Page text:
Please note: The department can only grant approval to transfer courses that have received, or are in the process of receiving A&S College credit. If transfer courses were not granted College credit, they cannot be applied to the English major or minors. Transfer courses can be granted course equivalency when evaluated for College credit—if granted ENGL course equivalency, you do not need to seek further major or minor credit approval.

Send the following documents to the appropriate faculty member* and copy the Undergraduate Coordinator (Aurora Ricardo, ar2368@cornell.edu):

  1. Requisite approval of credit form:
    Not applicable to non-A&S students, or students seeking approval for a non-English Cornell course to be used towards the English major or minors

    • The Approval of Study Abroad Credit form is provided by the Office of Global Learning when they receive your official transcript after your time abroad. 
      For more information: as.cornell.edu/education/study-abroad
    • The Application for Credit from Other Institutions form is provided by the A&S Registrar, usually during your initial credit evaluation.
      For more information: as.cornell.edu/registrar/transferring-credits
  2. You must include your proposed equivalent course.
  3. Syllabus or reading list and course description from all courses for which you are requesting transfer credit.

*Department leadership members are listed on the faculty page :

Major credit & transfer credit: Director of Undergraduate Studies (DUS)
Transfer credit course equivalency requests; non-ENGL Cornell course approval towards English major distribution requirements

English & MITWS minor credit: Director of Undergraduate Studies (DUS)
Transfer credit courses NOT granted appropriate course equivalency; non-ENGL course approval towards English or MITWS minor

Creative Writing minor credit: Director of Creative Writing
Transfer credit courses NOT granted appropriate course equivalency; non-ENGL course approval towards creative writing minor

Activities

Many students supplement their formal course work in English by attending public lectures and poetry readings sponsored by the department or by writing for campus literary magazines.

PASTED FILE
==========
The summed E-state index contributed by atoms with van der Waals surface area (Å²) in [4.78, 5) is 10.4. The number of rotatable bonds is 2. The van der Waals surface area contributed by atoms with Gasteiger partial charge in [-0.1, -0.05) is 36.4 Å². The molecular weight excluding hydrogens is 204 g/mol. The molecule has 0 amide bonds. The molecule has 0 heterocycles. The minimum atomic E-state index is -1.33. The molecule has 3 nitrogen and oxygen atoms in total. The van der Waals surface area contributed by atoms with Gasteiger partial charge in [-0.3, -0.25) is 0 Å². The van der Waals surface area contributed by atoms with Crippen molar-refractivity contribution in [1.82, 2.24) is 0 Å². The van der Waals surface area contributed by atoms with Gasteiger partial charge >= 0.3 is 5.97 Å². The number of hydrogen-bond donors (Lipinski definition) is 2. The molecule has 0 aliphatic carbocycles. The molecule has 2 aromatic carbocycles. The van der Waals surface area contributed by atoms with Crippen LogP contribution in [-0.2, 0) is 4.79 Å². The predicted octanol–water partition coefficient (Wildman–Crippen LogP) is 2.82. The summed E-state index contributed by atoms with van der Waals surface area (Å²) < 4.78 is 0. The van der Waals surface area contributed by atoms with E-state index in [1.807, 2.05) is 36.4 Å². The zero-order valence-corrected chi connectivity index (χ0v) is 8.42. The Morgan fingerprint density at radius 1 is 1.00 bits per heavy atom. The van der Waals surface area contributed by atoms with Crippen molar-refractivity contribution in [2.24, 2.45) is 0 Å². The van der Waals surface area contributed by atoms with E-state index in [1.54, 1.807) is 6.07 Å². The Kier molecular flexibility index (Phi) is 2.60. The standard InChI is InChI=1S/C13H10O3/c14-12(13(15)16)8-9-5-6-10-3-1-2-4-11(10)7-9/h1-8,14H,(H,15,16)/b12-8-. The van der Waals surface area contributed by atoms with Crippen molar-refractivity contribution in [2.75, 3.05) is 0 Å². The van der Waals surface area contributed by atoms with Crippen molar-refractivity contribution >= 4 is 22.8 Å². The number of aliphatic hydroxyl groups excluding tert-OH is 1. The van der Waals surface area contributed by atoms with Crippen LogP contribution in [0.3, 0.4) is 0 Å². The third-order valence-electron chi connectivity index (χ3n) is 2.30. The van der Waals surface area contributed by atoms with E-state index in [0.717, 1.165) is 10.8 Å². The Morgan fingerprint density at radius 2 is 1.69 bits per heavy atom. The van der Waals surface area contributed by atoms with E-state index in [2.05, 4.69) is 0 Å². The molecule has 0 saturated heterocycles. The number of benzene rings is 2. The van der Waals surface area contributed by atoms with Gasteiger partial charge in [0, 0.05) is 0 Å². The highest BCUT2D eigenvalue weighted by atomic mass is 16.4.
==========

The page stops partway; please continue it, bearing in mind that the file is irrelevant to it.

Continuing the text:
The Cornell Literary Society

Organized by and for English majors and enthusiasts, the Literary Society plans events each semester such as panel discussions with department professors, student poetry readings, book club discussions, and sponsors free tickets to movies and theater productions at Cornell Cinema and the Schwartz Center. The society's ultimate goals are to inspire interest in the major and minor, establish strong relationships with Department of Literatures in English faculty, and foster a united community among English enthusiasts of a variety of concentrations and disciplines. Anyone with a love for reading is encouraged to join the listserv and attend the society's monthly mixer-meetings, where students chat in the English Lounge over refreshments.

Membership is open to ALL undergraduates. For further information, contact President Emily Park, eep64@cornell.edu, or visit their website.

Rainy Day

Rainy Day is an undergraduate publication sponsored by Cornell University. Published biannually since 1969, Rainy Day presents the finest student literary works from undergraduates across the country. 

For further information, contact rainydaycornell@gmail.com or visit their website.

Department Events

The Department of Literatures in English coordinates a number of events featuring renowned creative writers and scholars each semester.

Visit the English Events and Zalaznick Reading Series webpages for more information.

Society for the Humanities

To stay informed about humanities events from other departments and programs, subscribe to the Society for the Humanities weekly Cornell humanities events digest. 

Humanities Scholars Program

The Humanities Scholars Program (HSP) is an undergraduate program of the Cornell University College of Arts & Sciences that fosters independent, interdisciplinary undergraduate research in the humanities, and provides a supportive community, through a series of curated courses, structured mentorship, special programming, and research opportunities and funding. The program is housed in the historic Andrew Dickson White House on central campus.